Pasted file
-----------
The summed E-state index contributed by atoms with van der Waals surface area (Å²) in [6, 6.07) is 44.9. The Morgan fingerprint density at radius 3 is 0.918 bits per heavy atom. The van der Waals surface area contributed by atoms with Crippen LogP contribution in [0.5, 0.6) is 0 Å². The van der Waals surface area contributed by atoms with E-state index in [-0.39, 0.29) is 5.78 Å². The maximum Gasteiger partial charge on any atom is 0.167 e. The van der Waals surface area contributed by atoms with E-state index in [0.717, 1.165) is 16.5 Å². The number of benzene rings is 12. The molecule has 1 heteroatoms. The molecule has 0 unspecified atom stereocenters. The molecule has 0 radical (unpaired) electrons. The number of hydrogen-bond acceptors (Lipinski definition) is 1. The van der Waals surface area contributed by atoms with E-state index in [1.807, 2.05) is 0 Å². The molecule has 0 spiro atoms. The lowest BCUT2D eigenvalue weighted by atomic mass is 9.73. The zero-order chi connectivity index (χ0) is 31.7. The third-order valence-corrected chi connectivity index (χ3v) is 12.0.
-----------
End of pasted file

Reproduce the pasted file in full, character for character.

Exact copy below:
The summed E-state index contributed by atoms with van der Waals surface area (Å²) in [6, 6.07) is 44.9. The Morgan fingerprint density at radius 3 is 0.918 bits per heavy atom. The van der Waals surface area contributed by atoms with Crippen LogP contribution in [0.5, 0.6) is 0 Å². The van der Waals surface area contributed by atoms with E-state index in [-0.39, 0.29) is 5.78 Å². The maximum Gasteiger partial charge on any atom is 0.167 e. The van der Waals surface area contributed by atoms with E-state index in [0.717, 1.165) is 16.5 Å². The number of benzene rings is 12. The molecule has 1 heteroatoms. The molecule has 0 unspecified atom stereocenters. The molecule has 0 radical (unpaired) electrons. The number of hydrogen-bond acceptors (Lipinski definition) is 1. The van der Waals surface area contributed by atoms with E-state index in [1.807, 2.05) is 0 Å². The molecule has 0 spiro atoms. The lowest BCUT2D eigenvalue weighted by atomic mass is 9.73. The zero-order chi connectivity index (χ0) is 31.7. The third-order valence-corrected chi connectivity index (χ3v) is 12.0.